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Please help with converting my first lot of RAW files


SGIBBONS 11 56 1 United Kingdom
27 May 2009 3:50PM
Hi, Ive recently changed to digital and im a bit lost as to what to do for the best next. I believe i should convert from the RAW to Tiff with lightroom then work on the image in PS, is this correct ?
Also when converting the image should i select Adobe RGB or Pro Photo RGB ?

Finally should i keep the image at 16 bit RGB or 8 whilst working on it as ive read that keeping the image as 8bit can cause overall image degradation. ?

Any advice/help is really appreciated !

Thankyou Smile
JohnParminter 13 1.3k 14 England
27 May 2009 7:12PM
This what I do Samantha:
Shoot in RAW, camera set to sRGB (whole workflow is sRGB actually).
Minor tweaks to RAW file in NX2 then save as 8bit TIFF.
Open 8bit TIFF in Elements 5 then do minor selected area levels tweaks to contrast/colour here, clean, slight crop as required then save as a Master 8 bit TIFF.

I think most people follow the same sort of route but with their prefered software.
To keep things simple for myself I keep the same colour space throughout, have camera set to max sharpening and leave throughout processing and do it all in 8bit.
Other people will argue this and that for different aspects re quality but its what you are comfortable doing as a routine usually that dictates what you do.

John
Graywolf 13 1.0k United Kingdom
27 May 2009 9:33PM
Hi Samantha
I see you are using a Canon Camera. Although I don't use it, the Canon RAW software DPP (Digital Photo Professional) is very good indeed. Personally I use the RAW converter in PS CS3, but that's just for convenienc.

I tend to work in Adobe RGB throughout the workflow.

In the RAW software, I really only adjust the exposure or the white balance if I think they need it.

Open the software in PS and decide on the crop, if any.

Do whatever I need in curves levels etc.

I save files as both PSD files and Tiff files

Resize the image

Convert to 8 bit

Sharpen

Save as a TIFF in a separate folder for printable files.

I already have the original RAW files, PSD files with any layers intact and Tiff files.

This does generate a lot of files but it makes it very easy to go back and alter things.
GlennH 15 1.9k 1 France
27 May 2009 9:44PM

Quote:I believe i should convert from the RAW to Tiff with lightroom then work on the image in PS, is this correct ?


Ideally you should look to do as much heavyweight editing in LR or other RAW convertor as possible (ie colour and tonal adjustments as a minimum - the editing process is laid out in a logical order in LR). PS is good for minor tweaks, intricate cloning, layer and mask work etc.


Quote:Also when converting the image should i select Adobe RGB or Pro Photo RGB ?


For absolute quality, it's best to use the smallest colour space which encapsulates the colours of any given picture. In practice, this isn't particularly practical, and it's made more difficult in LR because it doesn't show the histogram of your output space (as ACR does, for instance). Adobe RGB is probably a good choice initially. If you want to archive as much data as possible, however, then it'd be wise to swot up on ProPhoto RGB before actually using it - here for instance.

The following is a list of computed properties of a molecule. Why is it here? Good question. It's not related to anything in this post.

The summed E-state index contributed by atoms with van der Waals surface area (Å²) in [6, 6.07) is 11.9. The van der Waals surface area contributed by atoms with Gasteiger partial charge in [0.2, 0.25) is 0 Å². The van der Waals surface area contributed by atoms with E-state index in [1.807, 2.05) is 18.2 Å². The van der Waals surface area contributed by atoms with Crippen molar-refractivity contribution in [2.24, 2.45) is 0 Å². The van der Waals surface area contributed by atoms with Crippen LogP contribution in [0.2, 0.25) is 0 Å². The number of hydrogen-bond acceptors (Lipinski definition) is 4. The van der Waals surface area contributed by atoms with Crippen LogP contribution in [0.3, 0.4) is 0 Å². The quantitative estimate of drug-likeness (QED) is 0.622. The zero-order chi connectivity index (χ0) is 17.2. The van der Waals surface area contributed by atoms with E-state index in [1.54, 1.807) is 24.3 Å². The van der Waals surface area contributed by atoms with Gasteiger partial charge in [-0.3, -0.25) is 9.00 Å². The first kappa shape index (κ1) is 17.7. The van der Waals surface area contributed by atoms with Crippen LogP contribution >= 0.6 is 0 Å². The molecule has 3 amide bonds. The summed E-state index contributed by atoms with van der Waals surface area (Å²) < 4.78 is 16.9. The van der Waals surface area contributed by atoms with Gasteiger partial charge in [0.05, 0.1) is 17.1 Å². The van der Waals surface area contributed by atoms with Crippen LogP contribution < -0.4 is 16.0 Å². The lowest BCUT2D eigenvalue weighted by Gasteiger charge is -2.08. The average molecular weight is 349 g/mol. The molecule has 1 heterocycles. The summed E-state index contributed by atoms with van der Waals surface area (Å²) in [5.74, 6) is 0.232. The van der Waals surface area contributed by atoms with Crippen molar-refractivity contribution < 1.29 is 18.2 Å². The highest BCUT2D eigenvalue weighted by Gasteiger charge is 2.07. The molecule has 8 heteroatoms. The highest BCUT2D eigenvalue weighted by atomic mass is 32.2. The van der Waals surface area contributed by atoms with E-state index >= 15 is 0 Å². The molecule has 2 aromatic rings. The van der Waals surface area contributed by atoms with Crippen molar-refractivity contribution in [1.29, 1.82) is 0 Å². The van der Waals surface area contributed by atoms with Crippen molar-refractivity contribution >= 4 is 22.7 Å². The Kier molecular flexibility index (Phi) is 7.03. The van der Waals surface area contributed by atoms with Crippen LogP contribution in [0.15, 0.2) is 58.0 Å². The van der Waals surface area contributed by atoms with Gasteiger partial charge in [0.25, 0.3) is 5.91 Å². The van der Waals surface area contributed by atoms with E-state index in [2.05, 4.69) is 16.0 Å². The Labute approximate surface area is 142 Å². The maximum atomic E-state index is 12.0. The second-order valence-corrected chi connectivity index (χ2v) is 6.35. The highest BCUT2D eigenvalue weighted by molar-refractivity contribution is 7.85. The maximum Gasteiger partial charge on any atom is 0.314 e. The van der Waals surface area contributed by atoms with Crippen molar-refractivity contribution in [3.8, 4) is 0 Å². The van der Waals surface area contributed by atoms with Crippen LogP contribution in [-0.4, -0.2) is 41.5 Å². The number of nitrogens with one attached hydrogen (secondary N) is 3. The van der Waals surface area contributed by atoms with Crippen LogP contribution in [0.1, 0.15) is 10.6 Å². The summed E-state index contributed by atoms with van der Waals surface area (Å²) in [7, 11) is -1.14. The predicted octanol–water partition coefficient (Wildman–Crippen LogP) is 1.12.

Quote:Finally should i keep the image at 16 bit RGB or 8 whilst working on it as ive read that keeping the image as 8bit can cause overall image degradation. ?


If you get most of the editing done at the RAW stage, it'd be safe to convert straight to 8-bit. However, I habitually convert to a 16-bit tiff - any further editing I then decide to do is done with as much data intact as possible. Storing 8-bit images does no damage to them at all - but any significant editing done to those files may do appreciable damage.
NEWMANP 12 1.6k 574 United Kingdom
28 May 2009 8:47AM
hi. a lot depends upon your final requirements, if you want to print A3 or larger you need the larger colour space (RGB) that your printer will handle to resolve more colour information. you can always reduce from rgb to srgb when you save to web. but it degrades the image significantly if you attempt to do the opposite.
If you are using files exclusivley for web and viewing on a monitor you would be better opting for the smaller colour space SRGB.
I personally find that its better to get as close as possible to the final basics in Lightroom or PS raw converter, then save as rgb 16 bit tif. ok the file is large at this stage, but its best to keep the full information until i then finish processing in Photoshop Cs4 and either save as an 8 bit tif or a best quality j peg.
i then save the raws and tifs to an external hard drive otherwise you would be overrun with huge files.
you will find its near impossible to fully process in raw conversion and the world of opportunity opens when you work on the tif in ps.
worth noting that on vista in cs4 not all the buttons are available at 16 bit and for some things you will have no alternative but to drop to 8 bit.
Hope this helps.
SGIBBONS 11 56 1 United Kingdom
28 May 2009 10:27AM
Thanks so much guys for all your advice. Its shed some light on the path i want to take with processing my RAW files, storing and workflows in general. Theres lots of things to get your head around when you first convert to digital over film. Thank you once again Smile

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